Interest expense, net
 
(11,838
)
 
(11,073
)
Other income, net
 
260

 
288

Income before income taxes
 
12,994

 
15,471

Income tax provision
 
(13,368
)
 
(2,364
)
Net (loss) income
 
$
(374
)
 
$
13,107

 
 
 
(as a percentage of net sales,
 numbers rounded)
 
 
 
 
 
Net sales
 
100
 %
 
100
 %
 
 
 
 
 
Gross profit
 
26.0
 %
 
26.4
 %
Selling, general & administrative expenses
 
19.2
 %
 
18.7
 %
Income from operations
 
6.8
 %
 
7.7
 %
Interest expense, net
 
(3.3
)%
 
(3.3
)%
Other income, net
 
0.1
 %
 
0.2
 %
Income before income taxes
 
3.6
 %
 
4.6
 %
Income tax provision
 
(3.7
)%
 
(0.7
)%
Net (loss) income
 
(0.1
)%
 
3.9
 %

Three Months Ended December 31, 2017 compared with Three Months Ended December 31, 2016

Net Sales

Consolidated net sales increased $23.7 million, or 7.0%, to $363.1 million for the three months ended December 31, 2017, compared to $339.4 million for the same period in the prior year. The $23.7 million increase was primarily due to an increase in Contract sales for both chemicals and hardware products, which together added $21.7 million of net sales and reflect both new business and a net increase for existing Contracts, partially offset by declines from Contract expirations. Ad hoc sales were also higher, increasing $2.0 million when compared with the same period in the prior year, reflecting growth at several key customers. Ad hoc and Contract sales as a percentage of net sales represented 23% and 77%, respectively, for the three months ended December 31, 2017 as compared to 24% and 76%, respectively, for the same period in the prior year.

Income from Operations

Consolidated income from operations decreased $1.7 million, or 6.4%, to $24.6 million for the three months ended December 31, 2017, compared to $26.3 million for the same period in the prior year. The $1.7 million decrease in income from operations was comprised of an increase in SG&A expenses of $6.7 million, partially offset by an increase in gross profit of $5.0 million. Income from operations as a percentage of net sales was 6.8% for the three months ended December 31, 2017, compared with 7.7% for the same period in the prior year, a decrease of 0.9 percentage points.


21


The increase in gross profit was primarily driven by higher sales levels that was partially offset by a change in sales mix. Average gross margins declined 0.4 percentage points, primarily due to sales mix changes, including a higher overall proportion of chemical product sales and some shifts within the chemical contract portfolio.

The $6.7 million increase in SG&A expenses largely reflected increases in payroll and other personnel related costs of $5.5 million, professional fees of $2.2 million, rent of $0.5 million and depreciation expense of $0.5 million. The increase in payroll and other personnel related costs was due in part to increased staffing in the second half of fiscal 2017 to implement new Contracts and to improve overall service to customers. Higher professional fees primarily reflect costs for outside consultants assisting the business in various areas. These increases were partially offset by lower stock-based compensation expense of $0.9 million, with smaller declines in other costs. Higher SG&A costs are reflected in a 0.5 percentage point increase in SG&A measured as a percent of net sales.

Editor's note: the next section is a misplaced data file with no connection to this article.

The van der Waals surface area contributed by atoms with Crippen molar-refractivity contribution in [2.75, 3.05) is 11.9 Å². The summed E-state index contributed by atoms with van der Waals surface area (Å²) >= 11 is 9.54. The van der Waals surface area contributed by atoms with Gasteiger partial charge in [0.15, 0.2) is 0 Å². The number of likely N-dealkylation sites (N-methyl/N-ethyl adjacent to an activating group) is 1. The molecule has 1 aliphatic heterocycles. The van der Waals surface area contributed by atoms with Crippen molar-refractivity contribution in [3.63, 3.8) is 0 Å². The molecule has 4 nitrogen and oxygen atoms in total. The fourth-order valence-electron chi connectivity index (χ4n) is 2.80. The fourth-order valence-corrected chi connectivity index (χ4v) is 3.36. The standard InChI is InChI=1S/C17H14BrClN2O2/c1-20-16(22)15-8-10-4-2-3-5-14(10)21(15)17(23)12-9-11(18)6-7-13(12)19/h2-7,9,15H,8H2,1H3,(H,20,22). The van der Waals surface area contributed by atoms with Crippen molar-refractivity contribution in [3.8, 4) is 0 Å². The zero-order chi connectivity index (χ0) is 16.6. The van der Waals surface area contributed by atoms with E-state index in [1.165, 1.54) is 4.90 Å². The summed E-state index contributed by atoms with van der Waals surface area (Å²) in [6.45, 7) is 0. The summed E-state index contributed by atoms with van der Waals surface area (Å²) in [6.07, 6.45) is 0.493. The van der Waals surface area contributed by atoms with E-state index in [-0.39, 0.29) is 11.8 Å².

Changes in unallocated corporate costs are included above, which were $2.3 million higher than the three months ended December 31, 2016, primarily driven by increases in payroll and other personnel related costs of $0.8 million, professional fees of $1.3 million and stock-based compensation expense of $0.2 million.

Interest Expense, Net

Interest expense, net was $11.8 million for the three months ended December 31, 2017, compared to $11.1 million for the same period in the prior year. The increase was primarily due to an increase in short-term borrowings and higher interest rates, partially offset by a lower amortization of deferred debt issuance costs when compared with the same period in the prior year which included a $2.3 million write off of deferred debt issuance costs.

Other Income, Net

Other income, net was $0.3 million for both the three months ended December 31, 2017 and 2016.

Provision for Income Taxes

The income taxes provision for the three months ended December 31, 2017 was $13.4 million, compared to $2.4 million for the same period in the prior year. Our effective tax rate was 102.9% and 15.3% for the three months ended December 31, 2017 and 2016, respectively. Without consideration of discrete adjustments, our effective tax rate for the three months ended December 31, 2017 and 2016 would have been 28.6% and 32.4%, respectively. The change in our effective tax rate without discrete adjustments was primarily caused by a decrease of the U.S. federal statutory tax rate from 35% to 21%, as described in Note 10 of the Notes to the Consolidated Financial Statements in Part I, Item 1. of this Quarterly Report on Form 10-Q, which was offset partially by a negative impact associated with foreign taxes.

For the three months ended December 31, 2016, the 17.1 percentage point difference between the 32.4% effective tax rate, without consideration of discrete adjustments, and the 15.3% effective tax rate was primarily related to the early adoption of ASU 2016-09 and the release of a valuation allowance on a net operating loss of a foreign subsidiary. For the three months ended December 31, 2017, the 74.3 percentage point difference between our 28.6% effective tax rate, without discrete adjustments, and our 102.9% effective tax rate was primarily related to the enactment of the Tax Cuts and Jobs Act (the Tax Act), as discussed in Note 10 of the Notes to the Consolidated Financial Statements in Part I, Item 1. of this Quarterly Report on Form 10-Q.